All excellent points. I don't have any stats on whether they have determined riding on the road or the sidewalk to be safer, I just don't think any human has the right to force me to do so if I don't friggin want to.   

       Motorcyclists have drivers licenses and agree to the risk of driving a 'motorised' vehicle on a roadway.   

       As for bike-lanes, they are just great except;
When a driver is turning right or left and a cyclist zooms along side,
or when it's raining and the lanes become rivers, (guess I'll just have to edge into traffic since I'm not allowed to ride that nice elevated dry strip off to the side there...),
or on garbage, yard waste, and recycling pick-up days when the lanes are blocked, forcing riders even farther into traffic,
or the fact that you must pass through bike lanes to either park or enter most turning lanes around here, (that blind spot gets a whole lot bigger when it isn't a vehicle you're shoulder-checking for).
  

       //The law is what it is. //   

       No.
The law is what we allow it to be.
  

         

       // And I'll get a bicycle drivers license as soon as you can explain to me how the bicycle is going to be responsible for causing the damage. Drivers licenses are not permission to use the roads (in the US at least, that's guaranteed in the constitution), they're permission to pilot a multi- thousand pound weapon on the roads. //   

       You already possess a drivers license and so when I encounter you in a vehicle on the road I can assume that you've at least passed rudimentary training in its rules and code of conduct. They are forcing kids not even of driving age to use those same roadways with those multi-thousand-pound-weapons.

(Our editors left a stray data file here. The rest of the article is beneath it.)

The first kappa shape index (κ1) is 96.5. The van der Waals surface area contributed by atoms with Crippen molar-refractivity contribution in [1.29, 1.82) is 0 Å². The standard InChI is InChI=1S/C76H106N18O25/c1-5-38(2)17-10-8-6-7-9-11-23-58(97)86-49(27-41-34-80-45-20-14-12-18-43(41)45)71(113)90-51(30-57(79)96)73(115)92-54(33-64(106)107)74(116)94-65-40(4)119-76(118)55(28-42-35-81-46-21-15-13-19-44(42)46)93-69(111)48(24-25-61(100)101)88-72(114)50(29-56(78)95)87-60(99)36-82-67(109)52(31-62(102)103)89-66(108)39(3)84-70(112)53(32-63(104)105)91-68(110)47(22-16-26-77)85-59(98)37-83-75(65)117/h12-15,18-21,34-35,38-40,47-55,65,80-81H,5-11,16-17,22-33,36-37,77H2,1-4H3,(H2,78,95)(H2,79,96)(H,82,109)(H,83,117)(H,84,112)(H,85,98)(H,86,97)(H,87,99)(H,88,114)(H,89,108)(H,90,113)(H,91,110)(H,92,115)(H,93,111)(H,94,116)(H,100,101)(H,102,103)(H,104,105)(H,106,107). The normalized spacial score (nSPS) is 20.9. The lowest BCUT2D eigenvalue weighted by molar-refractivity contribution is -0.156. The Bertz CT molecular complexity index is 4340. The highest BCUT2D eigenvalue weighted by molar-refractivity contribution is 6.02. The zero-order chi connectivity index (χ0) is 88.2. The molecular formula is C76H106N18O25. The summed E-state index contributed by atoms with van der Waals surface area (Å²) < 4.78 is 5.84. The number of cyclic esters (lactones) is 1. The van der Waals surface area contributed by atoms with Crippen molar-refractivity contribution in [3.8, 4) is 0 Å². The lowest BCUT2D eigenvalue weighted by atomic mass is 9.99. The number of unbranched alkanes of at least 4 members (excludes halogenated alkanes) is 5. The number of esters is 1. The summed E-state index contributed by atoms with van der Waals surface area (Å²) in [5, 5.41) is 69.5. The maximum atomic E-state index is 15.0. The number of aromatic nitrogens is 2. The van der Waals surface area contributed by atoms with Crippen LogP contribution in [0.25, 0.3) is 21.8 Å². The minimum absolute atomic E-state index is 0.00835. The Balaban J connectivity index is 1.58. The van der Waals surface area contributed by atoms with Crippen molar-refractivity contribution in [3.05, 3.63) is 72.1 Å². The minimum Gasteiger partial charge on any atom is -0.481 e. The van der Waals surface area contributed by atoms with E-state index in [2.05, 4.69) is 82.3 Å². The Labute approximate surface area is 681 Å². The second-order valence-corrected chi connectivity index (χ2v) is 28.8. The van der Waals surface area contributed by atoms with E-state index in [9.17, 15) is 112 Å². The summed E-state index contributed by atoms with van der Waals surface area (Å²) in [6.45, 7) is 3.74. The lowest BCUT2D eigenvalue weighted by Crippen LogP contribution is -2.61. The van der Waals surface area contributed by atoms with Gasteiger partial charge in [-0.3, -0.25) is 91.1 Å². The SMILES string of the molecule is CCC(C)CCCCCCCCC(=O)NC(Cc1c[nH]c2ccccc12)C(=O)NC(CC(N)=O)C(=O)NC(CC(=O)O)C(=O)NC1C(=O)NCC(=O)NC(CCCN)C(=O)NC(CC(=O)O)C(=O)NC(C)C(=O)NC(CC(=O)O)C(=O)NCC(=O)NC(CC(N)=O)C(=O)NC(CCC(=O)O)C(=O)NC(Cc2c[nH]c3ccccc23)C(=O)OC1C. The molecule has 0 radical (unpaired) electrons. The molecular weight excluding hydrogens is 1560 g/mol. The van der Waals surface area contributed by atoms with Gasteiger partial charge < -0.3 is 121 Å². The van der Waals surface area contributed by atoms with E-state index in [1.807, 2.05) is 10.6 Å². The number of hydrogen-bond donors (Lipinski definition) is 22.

// Let's put the kind of injuries a bicycle can inflict into perspective: the total mass of a rider + backpack+ bicycle on a very narrow, very hard striking surface moving faster than an NFL player going in for a brutal tackle on someone who isn't wearing any protective armor. If I found out Richie Incognito was going to be sprinting up and down the sidewalk in downtown Spokane, I'd expect someone to go ahead of him and warn people about it.//   

       Exactlly why I'm advocating being on the road, not the sidewalk. The only one of that list that is not easily repairable (and thus a civil, not criminal issue) is the damage to pedestrians.
MechE, Apr 27 2014
  

       I'm with [21Q] on everything apart from the car door business. A motorist should never open their door on the road-side without checking in their mirrors, whether for cyclists or other cars; and injuries caused by a cyclist hitting the end of an opening door can be pretty horrific.   

       Passengers should also check before opening the kerb-side door, although in those cases the cyclist bears a lot of the responsibility for passing on the inside.   

       Bicycles and motorcycles are wheeled vehicles. In general, both groups should behave responsibly in traffic, and realize that they're not the only road users. They don't belong on pavements. But only the motorcyclists seem to understand these points.
MaxwellBuchanan, Apr 27 2014
  

       // Let's put the kind of injuries a bicycle can inflict into perspective: the total mass of a rider + backpack+ bicycle on a very narrow, very hard striking surface moving faster than an NFL player going in for a brutal tackle on someone who isn't wearing any protective armor. If I found out Richie Incognito was going to be sprinting up and down the sidewalk in downtown Spokane, I'd expect someone to go ahead of him and warn people about it.//   

       See I don't get this reasoning at all. I'll just rewrite that sentence and see if it makes more sense;   

       Let's put the kind of injuries a vehicle can inflict into perspective: the total mass of an operator + cargo + vehicle on a very narrow, very hard striking surface moving faster and with more force than any NFL player going in for a brutal tackle on someone who isn't wearing any protective armor could ever dream of. If I found out Richie Incognito was going to be sprinting up and down the sidewalk in downtown Spokane, I'd expect someone to go ahead of him and warn people about it.   

       I'll take my chances with the football tackle any day. You can keep the Mack truck tackle all for yourself.   

       This is why I am advocating riding on the walks rather than the roads.   

       //It's tough to bring a cyclist *to* civil court, however, without a license to track down.//